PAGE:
Sometimes, indeed, that third entity, Marriage, does not swallow up the others so much as form its own separate whole, for better or for worse.
Their marriage picked itself up off the ground, stretched, looked at them with its hand on its hips.Fate and Furies, by Lauren Groff, is about a marriage. First we hear Lotto's version, and then Mathilde's. Surprise: they're not the same.
The novel has been making a lot of waves since it was published last fall. Obama's favourite book of the 2015. But the hype is starting to dwindle. It's when the novel came back as a zombie in this year's Tournament of Books that I finally felt compelled to read it.
I thoroughly enjoyed reading this book while I was in it. I couldn't wait to get home from work and go to bed early so I could find out what happened next. I spent several lazy Saturday hours in my reading chair with it. I mostly loved it. It gets all playwright-y and stylized at the end of part one, and I skimmed through a lot of that — just not my cup of tea — but I was pretty invested in this novel and cared how it turned out. A couple weeks on, however, I'd say the honeymoon is over, the thrill is gone, and I'm starting to wonder what I saw in it in the first place.
Here's a great but spoiler-infested review by James Woods. I wholeheartedly concur. There's just one thing he gets wrong; when Lotto finds success as a playwright, Woods notes, "Thanks to his wife, Lotto never again scrubs a toilet or pays a bill," but I'm fairly certain he hadn't done either since he met Mathilde nearly a decade earlier.
"Huge thing's your ego. Awful that you weren't the only man for her. Girl scrubs your toilets for twenty-three years, you begrudge her the life she had when you weren't around."Laura Miller in her commentary on the TOB zombie round proclaimed "Gone Girl is brilliant, a better novel than Fates and Furies" (which so much makes me want to go read Gone Girl, which movie I loved):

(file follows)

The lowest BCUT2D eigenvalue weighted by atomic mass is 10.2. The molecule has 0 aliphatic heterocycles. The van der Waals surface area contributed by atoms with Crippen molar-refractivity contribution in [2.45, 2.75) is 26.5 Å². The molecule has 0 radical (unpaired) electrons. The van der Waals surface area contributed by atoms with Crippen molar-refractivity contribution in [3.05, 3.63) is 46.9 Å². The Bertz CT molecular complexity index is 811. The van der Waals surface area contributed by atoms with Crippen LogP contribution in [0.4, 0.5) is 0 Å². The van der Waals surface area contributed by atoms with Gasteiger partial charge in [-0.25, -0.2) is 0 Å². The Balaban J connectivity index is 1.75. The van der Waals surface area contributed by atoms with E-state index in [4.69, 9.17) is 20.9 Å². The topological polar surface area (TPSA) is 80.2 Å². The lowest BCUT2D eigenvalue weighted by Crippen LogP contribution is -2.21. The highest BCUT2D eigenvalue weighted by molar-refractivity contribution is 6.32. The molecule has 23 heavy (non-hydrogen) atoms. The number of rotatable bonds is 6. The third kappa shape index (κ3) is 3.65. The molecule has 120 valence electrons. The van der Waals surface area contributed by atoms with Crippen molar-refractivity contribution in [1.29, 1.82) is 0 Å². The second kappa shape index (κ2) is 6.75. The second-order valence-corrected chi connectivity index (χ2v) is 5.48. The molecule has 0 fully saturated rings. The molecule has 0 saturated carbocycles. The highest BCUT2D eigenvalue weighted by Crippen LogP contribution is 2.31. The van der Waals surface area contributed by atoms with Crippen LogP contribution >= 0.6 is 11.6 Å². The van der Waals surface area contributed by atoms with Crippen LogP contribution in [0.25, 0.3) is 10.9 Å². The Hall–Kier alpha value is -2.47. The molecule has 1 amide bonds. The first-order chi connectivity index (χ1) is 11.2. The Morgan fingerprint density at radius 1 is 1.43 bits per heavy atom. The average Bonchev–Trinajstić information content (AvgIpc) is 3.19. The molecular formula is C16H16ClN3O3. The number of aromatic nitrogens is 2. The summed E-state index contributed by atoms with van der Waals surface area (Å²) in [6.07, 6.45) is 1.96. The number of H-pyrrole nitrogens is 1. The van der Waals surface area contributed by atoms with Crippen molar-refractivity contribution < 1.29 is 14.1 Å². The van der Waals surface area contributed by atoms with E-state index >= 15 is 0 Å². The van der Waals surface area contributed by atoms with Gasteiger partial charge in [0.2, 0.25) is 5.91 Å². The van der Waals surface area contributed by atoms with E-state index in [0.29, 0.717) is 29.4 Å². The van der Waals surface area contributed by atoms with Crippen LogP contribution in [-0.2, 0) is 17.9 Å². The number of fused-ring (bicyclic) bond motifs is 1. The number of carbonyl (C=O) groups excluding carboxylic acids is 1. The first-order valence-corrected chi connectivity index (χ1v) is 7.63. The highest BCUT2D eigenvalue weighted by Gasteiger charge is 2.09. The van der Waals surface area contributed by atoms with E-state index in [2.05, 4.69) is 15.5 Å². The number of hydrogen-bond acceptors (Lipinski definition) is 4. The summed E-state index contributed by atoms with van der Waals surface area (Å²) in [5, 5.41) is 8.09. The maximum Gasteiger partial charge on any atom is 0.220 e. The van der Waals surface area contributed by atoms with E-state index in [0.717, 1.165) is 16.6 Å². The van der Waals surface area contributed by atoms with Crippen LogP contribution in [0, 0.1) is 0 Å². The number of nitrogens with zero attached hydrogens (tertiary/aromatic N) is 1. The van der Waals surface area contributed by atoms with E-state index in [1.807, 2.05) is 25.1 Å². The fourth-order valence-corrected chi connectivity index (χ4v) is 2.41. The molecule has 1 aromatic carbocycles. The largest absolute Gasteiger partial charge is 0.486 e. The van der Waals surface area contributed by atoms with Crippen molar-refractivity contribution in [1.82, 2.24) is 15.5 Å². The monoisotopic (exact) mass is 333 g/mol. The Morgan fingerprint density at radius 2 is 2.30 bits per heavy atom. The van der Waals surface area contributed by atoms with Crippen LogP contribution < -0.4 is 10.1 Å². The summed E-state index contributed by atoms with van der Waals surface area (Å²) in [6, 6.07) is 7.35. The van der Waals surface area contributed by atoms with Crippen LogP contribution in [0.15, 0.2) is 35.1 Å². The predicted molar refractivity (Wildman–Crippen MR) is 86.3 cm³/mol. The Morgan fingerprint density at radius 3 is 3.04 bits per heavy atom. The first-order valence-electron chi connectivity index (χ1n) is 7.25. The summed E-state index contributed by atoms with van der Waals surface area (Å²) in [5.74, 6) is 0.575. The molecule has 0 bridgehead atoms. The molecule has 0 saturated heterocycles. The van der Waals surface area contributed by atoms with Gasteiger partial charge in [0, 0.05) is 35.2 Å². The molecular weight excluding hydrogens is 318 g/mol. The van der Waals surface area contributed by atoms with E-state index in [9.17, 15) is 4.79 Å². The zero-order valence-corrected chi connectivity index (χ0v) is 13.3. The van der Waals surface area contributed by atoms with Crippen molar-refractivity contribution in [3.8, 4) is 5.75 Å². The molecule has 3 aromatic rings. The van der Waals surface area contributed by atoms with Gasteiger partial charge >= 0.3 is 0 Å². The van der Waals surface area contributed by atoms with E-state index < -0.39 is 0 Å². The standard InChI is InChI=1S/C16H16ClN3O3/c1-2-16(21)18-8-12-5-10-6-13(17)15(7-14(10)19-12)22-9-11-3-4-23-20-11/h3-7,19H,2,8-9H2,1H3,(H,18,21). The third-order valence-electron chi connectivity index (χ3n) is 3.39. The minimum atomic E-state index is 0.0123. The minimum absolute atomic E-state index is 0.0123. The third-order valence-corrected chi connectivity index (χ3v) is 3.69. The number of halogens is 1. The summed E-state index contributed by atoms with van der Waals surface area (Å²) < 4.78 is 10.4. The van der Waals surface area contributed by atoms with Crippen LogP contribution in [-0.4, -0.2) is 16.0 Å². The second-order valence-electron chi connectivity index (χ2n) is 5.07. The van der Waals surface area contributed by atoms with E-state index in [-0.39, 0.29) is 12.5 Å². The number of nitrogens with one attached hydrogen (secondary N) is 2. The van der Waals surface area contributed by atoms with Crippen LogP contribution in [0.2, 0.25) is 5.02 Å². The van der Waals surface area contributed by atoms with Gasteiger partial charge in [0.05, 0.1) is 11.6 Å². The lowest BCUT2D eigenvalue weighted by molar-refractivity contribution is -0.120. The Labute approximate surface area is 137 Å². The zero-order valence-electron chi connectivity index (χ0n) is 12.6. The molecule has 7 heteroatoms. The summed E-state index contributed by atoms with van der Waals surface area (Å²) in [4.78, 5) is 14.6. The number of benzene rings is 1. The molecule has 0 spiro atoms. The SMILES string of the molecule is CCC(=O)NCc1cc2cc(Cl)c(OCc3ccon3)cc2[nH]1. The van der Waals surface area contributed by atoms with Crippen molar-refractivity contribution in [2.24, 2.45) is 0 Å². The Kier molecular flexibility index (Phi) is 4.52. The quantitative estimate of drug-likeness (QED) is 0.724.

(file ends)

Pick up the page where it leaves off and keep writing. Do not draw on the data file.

One thing I like about the pairing of these two books, though, is that it does highlight the degree to which I think Fates and Furies has been enjoyed by readers as a kind of satire. It’s got a privilege-assuming, rather spoiled golden boy of a husband who is completely oblivious to the reality of his wife’s life.Much is made of the novel's structure. I like the idea of changing perspectives, but these are hardly parallel narratives. Mathilde's story chronologically picks up where Lotto's left off, though through flashbacks, they do cover much of the same ground.
Given that most readers of literary fiction are middle-class women, I’d bet a lot that this is a reason for its success.
There's something like a Greek chorus that intermittently comments on the story, sometimes filling in the past, sometimes telling us the future, sometimes waxing philosophical.
[The ones made for music are the most beloved of all. Their bodies a container for the spirit within; the best of them is music, the rest only instruments of flesh and bone.]I'm not familiar with Greek mythology beyond the basics, so all that fates and furies stuff is lost on me. I'm guessing that much of the tragedy in this novel comes from the Classics, but it reads like an engrossing domestic drama regardless. At times the prose feels a little too abstracted from reality, but it's mostly beautiful.
Rachel was afraid that Mathilde, whom Rachel loved as dearly as anyone, was about to bust out of it all in a commotion of wings. Poor Lotto. Poor all of them if Mathilde left him.Mathilde's childhood and youth, it turns out, is so thoroughly fucked up, though not unbelievably, that it's no wonder she shuts the door on her past and lives a disciplined life in accordance with a strict set of rules. Lotto, on the other hand, is thoroughly oblivious, but also not unbelievably, because men can be stupid.
Was their marriage successful? I don't know.